For businesses already struggling, the strain increases when it's the teachers themselves who are out sick. Jaquith shut down the Litchfield center for a few days last month when seven of her teachers were out with COVID-19. That meant the families of 120 children had to scramble to find other arrangements at the last minute.
Minnesota's child-care industry is dominated by home-operated businesses, which account for nearly four out of five of the state's 8,500 providers. They're the ones leaving the industry at a rapid pace. "We lose almost two a day," Saville said.
Beth Jackson closed her home-operated child-care business in July and made the leap into real estate. She had opened a child-care program in St. Paul in 2003 after she had her third child. It was a great way for her to work from home and spend time with her youngest.
The job was always hard, but it became exhausting in the pandemic, she said.
"Child care is a really, really tough and interesting industry," she said. "You have to have tenacity. And work 10-hour days. I never took a five-day vacation ever in 18 years, and now I'm in this industry where everyone is like, 'Take one day off a week and a seven-day vacation once a quarter.' And I am like, 'What?'"
Some providers who made it through the pandemic are now raising prices to keep up with rising costs.
At Tierra Encantada, which has several Twin Cities locations, rates for families went up 8% this year, compared to 2% most other years.
"And that doesn't even cover staff [wage] increases," CEO Kristen Denzer said. "A lot of stuff is more expensive now."
She listed some examples in a letter she wrote to families. A case of toilet paper the center buys was $41.20 a year ago. Now it's $51.20. And the bulk mac and cheese it uses has gone up to $21.45, from $14.59 a year ago.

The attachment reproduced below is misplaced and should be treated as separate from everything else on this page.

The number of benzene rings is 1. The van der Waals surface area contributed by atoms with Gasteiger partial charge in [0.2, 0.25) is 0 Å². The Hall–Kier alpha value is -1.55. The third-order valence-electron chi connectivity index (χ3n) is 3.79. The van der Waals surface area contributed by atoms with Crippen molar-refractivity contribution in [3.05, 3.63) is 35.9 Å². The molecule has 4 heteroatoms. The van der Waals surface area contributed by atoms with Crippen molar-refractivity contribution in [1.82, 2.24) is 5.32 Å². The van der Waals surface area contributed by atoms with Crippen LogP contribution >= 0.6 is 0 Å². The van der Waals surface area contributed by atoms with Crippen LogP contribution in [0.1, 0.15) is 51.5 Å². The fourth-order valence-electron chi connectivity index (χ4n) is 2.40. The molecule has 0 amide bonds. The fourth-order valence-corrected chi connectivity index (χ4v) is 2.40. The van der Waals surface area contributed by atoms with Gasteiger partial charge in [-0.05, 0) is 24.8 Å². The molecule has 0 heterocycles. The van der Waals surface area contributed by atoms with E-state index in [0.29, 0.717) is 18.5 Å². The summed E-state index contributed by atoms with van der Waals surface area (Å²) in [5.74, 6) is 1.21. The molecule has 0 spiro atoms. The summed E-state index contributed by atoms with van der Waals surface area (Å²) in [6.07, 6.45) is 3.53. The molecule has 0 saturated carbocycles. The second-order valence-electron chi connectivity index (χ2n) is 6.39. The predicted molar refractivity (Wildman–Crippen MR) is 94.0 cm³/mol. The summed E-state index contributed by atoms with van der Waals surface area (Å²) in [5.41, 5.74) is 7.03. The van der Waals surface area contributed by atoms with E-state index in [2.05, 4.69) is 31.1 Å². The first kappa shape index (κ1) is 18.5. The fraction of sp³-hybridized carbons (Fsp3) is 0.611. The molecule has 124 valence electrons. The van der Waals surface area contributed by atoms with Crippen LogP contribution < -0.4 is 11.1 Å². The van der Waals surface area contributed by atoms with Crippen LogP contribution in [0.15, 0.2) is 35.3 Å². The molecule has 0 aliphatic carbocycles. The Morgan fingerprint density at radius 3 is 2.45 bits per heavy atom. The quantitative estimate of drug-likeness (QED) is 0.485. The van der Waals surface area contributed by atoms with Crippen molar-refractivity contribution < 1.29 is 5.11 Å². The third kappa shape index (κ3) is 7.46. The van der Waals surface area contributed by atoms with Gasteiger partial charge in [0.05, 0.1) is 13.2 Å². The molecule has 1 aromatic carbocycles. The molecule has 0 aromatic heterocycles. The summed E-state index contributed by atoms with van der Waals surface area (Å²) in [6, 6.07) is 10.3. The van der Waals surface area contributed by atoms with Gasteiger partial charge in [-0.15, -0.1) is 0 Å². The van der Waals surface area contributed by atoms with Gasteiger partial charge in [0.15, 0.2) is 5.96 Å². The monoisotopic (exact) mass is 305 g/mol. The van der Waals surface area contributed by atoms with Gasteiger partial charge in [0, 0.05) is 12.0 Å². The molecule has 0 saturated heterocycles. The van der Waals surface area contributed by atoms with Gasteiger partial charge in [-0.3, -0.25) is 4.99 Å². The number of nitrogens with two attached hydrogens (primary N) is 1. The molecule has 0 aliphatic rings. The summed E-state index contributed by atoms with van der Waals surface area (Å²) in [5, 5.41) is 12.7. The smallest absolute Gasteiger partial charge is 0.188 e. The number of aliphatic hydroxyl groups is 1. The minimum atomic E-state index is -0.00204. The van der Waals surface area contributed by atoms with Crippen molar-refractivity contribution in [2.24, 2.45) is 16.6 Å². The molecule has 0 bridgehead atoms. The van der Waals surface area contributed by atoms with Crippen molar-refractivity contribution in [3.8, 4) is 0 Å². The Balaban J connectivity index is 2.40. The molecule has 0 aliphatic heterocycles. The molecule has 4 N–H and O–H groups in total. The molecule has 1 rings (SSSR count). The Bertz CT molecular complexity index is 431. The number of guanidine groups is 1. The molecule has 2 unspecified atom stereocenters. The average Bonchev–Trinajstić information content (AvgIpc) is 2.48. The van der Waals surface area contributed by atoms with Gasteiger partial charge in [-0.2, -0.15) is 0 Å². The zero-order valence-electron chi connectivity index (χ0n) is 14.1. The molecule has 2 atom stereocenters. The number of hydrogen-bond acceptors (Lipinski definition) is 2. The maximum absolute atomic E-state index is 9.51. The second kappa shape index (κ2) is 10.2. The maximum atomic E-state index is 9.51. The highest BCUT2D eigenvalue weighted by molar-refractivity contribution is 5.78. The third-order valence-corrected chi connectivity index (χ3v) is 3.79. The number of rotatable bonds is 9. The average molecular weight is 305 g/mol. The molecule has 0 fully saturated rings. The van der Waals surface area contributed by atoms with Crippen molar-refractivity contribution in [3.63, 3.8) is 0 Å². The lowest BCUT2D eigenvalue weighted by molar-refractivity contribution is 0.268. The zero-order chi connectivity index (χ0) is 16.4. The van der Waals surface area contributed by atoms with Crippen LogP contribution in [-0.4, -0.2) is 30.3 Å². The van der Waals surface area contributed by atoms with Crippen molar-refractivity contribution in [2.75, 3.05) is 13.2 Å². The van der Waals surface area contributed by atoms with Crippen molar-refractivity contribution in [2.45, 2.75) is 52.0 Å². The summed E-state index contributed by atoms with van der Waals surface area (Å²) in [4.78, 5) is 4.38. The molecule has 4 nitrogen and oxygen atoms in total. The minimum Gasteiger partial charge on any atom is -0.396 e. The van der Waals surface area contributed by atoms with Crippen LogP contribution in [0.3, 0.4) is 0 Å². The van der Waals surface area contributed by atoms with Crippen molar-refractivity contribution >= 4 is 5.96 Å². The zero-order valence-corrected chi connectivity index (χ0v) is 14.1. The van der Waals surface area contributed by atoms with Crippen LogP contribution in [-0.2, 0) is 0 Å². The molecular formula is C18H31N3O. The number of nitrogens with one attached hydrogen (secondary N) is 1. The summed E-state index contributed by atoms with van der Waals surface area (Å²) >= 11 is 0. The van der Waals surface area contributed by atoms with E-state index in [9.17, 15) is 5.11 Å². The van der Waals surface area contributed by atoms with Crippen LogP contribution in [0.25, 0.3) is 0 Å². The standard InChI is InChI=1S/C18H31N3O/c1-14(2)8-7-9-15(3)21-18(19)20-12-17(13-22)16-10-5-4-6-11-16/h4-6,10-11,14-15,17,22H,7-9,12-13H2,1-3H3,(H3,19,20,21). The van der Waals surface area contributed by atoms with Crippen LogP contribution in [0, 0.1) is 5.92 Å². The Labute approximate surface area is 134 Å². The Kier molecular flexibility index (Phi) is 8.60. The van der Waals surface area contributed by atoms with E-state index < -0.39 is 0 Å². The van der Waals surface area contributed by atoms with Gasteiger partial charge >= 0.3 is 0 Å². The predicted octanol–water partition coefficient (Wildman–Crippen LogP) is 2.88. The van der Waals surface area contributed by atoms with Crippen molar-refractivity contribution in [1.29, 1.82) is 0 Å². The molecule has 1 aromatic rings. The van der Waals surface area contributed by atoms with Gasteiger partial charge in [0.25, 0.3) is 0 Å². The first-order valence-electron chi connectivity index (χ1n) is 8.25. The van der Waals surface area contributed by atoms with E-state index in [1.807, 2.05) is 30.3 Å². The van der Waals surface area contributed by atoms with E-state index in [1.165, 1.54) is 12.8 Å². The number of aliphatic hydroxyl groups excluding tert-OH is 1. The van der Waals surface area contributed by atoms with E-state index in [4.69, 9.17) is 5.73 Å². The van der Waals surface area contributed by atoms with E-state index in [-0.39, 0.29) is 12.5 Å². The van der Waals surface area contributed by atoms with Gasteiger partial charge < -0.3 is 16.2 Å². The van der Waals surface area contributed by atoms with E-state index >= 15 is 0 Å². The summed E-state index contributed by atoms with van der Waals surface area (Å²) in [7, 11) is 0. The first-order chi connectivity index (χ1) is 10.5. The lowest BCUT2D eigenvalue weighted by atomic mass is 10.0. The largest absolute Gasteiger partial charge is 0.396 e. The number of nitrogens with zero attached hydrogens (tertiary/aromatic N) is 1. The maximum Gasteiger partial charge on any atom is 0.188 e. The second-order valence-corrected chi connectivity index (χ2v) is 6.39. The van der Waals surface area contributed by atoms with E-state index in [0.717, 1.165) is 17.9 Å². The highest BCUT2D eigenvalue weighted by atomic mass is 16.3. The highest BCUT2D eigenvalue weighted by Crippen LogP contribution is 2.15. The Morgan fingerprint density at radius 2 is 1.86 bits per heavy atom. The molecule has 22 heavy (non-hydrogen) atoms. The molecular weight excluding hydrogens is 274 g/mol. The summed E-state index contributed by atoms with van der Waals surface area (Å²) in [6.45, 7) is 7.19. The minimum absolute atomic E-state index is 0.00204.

New Horizon Academy increased tuition in October by 6.5%, the largest increase in more than a decade and more than double its typical rate increase. Dunkley said that has allowed it to raise wages by 8%, not including an additional $2-an-hour bonus it's giving employees from the state grants.
A month earlier, it shifted most of its marketing dollars from recruiting families to recruiting workers. It added recruiters and started running some TV and radio ads.
"It's expensive, but we are getting more applicants because of it," said Dunkley, who added that hiring had picked up enough in December and January that some classrooms could be reopened.
Still, if New Horizon had enough staff, it would have room for at least 700 more children — and has that many on its waiting lists across the state.
Providers would love to raise wages even more if they could, said Maria Snider, director of Rainbow Child Development Center in St. Paul.
"But it's a crazy situation," she said. "Families can't afford to pay more."
She's using her state grants to raise wages by an additional $3 an hour. But she still didn't get many bites on the job ads she posted last fall.
"As the director of a smaller center, we don't have ... an HR department," she said. "We don't even have a cook right now, so half of the time I'm the cook. And if somebody is out sick, I'm the sub."
Staff writer Dee DePass contributed to this report.